Buried in the 1,600-page state budget bill passed last week by the Ohio General Assembly is a measure wholly unrelated to state finances or, for that matter, any legitimate purpose of state government. Rather, it's a provision that seeks to keep the public from finding out what the legislature is up to, and Governor Taft should use his line-item veto power to excise it when the bill gets to his desk.
The provision in question would bar court-ordered subpoenas of legislative staff members and their communications with legislators. This secrecy measure was sneaked into the bill after the Ohio Supreme Court ordered the state to respond to inquiries from members of the coalition suing the state over school funding.
The Coalition for Equity & Adequacy of School Funding is seeking evidence of legislative intent - or, more likely, lack of intent - which went into the funding plan that gets a hearing before the high court on June 20. Legislative leaders, in contrast, are trying to cover their tracks.
Responsibility for this inexcusable betrayal of Ohio's long-standing history of open public records and meetings falls squarely on the shoulders of Senate President Richard Finan and the rest of the majority Republicans in the legislature. It was Senator Finan who ordered the secrecy amendment inserted covertly as the budget bill made its way through the Senate Finance Committee.
Senator Finan evidently likes to legislate in secret. In 1999, he ordered up an even worse amendment, also to a budget bill, which exempted records of the Legislative Service Commission from the open-records law. The effect was to make it virtually impossible for reporters who cover the Statehouse to know when lobbyists are feathering their own nests by writing legislation that is then presented in committee and on the House and Senate floor by compliant lawmakers.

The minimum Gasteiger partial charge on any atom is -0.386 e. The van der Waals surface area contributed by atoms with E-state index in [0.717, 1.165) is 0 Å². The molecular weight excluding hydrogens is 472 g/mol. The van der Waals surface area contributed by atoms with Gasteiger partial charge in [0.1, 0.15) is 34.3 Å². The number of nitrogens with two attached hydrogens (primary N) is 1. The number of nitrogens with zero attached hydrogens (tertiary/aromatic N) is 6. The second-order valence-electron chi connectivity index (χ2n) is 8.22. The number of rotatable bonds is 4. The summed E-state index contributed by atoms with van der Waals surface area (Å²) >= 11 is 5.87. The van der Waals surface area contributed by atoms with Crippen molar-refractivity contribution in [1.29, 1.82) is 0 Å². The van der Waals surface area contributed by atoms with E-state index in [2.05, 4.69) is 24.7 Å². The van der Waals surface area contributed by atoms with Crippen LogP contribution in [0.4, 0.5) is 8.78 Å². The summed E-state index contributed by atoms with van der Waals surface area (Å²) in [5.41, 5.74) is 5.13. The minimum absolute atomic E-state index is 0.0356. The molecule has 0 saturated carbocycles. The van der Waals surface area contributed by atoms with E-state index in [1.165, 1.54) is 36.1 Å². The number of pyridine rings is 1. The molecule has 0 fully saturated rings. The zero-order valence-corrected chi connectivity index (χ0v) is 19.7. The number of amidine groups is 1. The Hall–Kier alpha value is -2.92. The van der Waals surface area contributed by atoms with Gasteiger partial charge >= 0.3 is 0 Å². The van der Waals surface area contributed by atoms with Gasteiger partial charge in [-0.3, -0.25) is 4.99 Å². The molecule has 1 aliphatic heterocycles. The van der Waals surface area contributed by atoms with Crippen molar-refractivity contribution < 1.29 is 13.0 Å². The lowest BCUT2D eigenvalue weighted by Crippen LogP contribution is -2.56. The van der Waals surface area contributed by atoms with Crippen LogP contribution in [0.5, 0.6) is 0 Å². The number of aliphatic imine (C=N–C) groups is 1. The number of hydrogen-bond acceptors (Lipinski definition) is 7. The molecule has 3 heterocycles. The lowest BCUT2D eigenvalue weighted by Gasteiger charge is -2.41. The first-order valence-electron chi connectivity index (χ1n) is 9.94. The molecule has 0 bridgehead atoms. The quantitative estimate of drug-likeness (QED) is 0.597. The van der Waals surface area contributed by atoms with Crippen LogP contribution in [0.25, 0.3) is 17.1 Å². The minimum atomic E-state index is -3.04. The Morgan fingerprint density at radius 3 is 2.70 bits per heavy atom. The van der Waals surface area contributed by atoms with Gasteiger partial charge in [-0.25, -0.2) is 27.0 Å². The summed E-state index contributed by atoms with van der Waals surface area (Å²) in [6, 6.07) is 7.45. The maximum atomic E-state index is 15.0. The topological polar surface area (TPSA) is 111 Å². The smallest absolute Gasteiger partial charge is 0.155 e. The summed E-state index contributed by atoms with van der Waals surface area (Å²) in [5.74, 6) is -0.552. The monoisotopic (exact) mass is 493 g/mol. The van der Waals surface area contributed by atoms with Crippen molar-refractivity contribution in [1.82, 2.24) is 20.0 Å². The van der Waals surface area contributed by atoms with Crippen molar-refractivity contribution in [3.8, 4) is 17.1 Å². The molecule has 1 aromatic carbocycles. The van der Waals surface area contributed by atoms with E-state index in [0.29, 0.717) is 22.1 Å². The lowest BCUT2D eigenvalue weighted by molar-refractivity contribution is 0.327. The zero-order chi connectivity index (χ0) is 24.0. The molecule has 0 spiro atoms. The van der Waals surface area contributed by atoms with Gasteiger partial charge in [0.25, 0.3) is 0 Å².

Emboldened by Senator Finan's amendments, legislators routinely scurry behind closed doors to conduct meetings that are supposed to be held in public, drafting legislation in so-called “working groups.”
The result is that the public has no way of knowing whose interests are being served in private. We can only assume the worst. To adapt a famous saying, “Secrecy is the last refuge of scoundrels.”
Ironically, Senator Finan, who first came to the legislature as a member of the House in 1973, was among Republicans who complained bitterly about similar, but less venal, shenanigans when Democrats controlled the agenda in Columbus. With the power shoe on the other foot, though, the current GOP majority is acting with the same studied disregard for legislative ethics.
Their time, and their usefulness, is coming to an end.
Now that the legislature has misused its power, it's time for Governor Taft to step up and set things right. He has the authority to veto the anti-subpoena provision without negating the rest of the bill, and his spokeswoman already is on record as saying he “doesn't like” the measure.
Vetoing this assault on the public's legitimate right to know what goes on in the legislature may be uncomfortable for the governor, because the budget was passed solely with votes from his Republican colleagues in the House and Senate. But that's no excuse for Mr. Taft not to do what's proper for the people of Ohio.